Freud said that the Greek play Oedipus Rex was effective because it dealt with a basic human instinct. A boy unconsciously wishes to murder his father and marry his mother. The play Medea also deals with a basic human emotion which might be called the Medea complex. Not all women but some women will conceive a hatred for their own children if they are exploited and abandoned by the man who fathered them. They may have actually had the children in the hope of tying the man to them with financial, emotional, legal, and ethical bonds. Medea is an extreme case. Many women are more likely to lose their motherly affection and may resort to verbal abuse but not go to the extreme of committing murder. A good example of a woman who cannot love her son because she despises her husband is to be found in D. H. Lawrences's well-known story "The Rocking-Horse Winner." (Another, more trivial, example is to be found in Roald Dahl's short story "Lamb to the Slaughter." The husband, like Jason, knows he is being a complete heel in abandoning his wife when she is six months pregnant. She takes her outrage on him directly--but if he were not avaiable, she might have taken in out on the child when it was born.)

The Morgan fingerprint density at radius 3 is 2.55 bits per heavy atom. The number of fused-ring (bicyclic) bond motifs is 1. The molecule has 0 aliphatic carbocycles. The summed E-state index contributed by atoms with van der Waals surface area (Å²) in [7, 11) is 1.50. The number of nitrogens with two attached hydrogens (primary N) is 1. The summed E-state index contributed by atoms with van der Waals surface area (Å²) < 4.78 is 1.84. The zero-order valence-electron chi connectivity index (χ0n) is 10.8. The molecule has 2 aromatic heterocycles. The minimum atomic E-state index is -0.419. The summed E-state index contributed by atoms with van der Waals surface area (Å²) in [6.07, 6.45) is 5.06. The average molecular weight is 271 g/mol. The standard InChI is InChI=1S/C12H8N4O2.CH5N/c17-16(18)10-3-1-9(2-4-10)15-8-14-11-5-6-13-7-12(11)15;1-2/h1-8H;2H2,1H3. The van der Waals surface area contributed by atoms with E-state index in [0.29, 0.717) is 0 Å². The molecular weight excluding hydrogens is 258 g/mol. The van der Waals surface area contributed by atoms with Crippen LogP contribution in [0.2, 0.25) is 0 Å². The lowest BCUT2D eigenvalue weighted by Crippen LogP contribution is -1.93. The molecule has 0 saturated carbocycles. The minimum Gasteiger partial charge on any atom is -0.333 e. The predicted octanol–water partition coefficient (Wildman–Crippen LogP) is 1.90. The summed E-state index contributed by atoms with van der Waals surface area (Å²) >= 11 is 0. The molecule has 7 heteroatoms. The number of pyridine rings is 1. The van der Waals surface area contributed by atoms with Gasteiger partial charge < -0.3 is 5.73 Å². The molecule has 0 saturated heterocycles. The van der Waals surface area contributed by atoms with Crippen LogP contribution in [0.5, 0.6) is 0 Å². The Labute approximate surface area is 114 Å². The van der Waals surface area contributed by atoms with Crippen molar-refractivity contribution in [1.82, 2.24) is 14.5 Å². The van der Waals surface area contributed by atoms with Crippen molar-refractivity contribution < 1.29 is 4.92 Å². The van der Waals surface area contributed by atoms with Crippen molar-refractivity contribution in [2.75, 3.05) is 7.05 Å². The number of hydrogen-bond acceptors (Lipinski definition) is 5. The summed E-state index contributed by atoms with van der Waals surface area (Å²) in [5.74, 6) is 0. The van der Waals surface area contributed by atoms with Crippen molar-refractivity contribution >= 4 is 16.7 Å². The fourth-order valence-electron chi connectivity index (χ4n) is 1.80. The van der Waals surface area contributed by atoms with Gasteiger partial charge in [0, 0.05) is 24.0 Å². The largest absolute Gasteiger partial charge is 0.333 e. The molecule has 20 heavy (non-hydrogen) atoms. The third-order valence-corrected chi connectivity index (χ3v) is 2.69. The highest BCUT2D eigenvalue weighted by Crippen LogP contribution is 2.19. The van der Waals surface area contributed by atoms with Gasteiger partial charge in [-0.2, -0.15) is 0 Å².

It is not at all uncommon for women to be deserted by their husbands and then left to raise his children on their own. A divorced woman with a couple of small children will typically have an extremely difficult time in finding another husband, and without a man to at least help provide for the children, she is stuck with the drudgery of providing for them and acting as both mother and father. It is not unusual for some women in this common situation to feel some dislike for her own children--especially if the children happen to be boys, as was the case with Medea.
In the story of Medea, she went to unusual lengths to help Jason because of her deep love for him. When they were being pursued at sea she actually killed her own brother and cut his body into pieces and scattered them overboard, thereby forcing the pursuers to stop to collect the body parts and allow Jason and Medea time to make their escape. Jason is treating her outrageously now that he has an opportunity to marry a young and beautiful princess and eventually become king. Medea's love for him has turned to hatred. (This in itself is a common phenomenon. Love can turn to hatred, and often does.) "Hell hath no fury like a woman scorned." And she is stuck with raising his two children--who happen to be boys and therefore resemble their father and serve as a constant reminder of their perfidious father.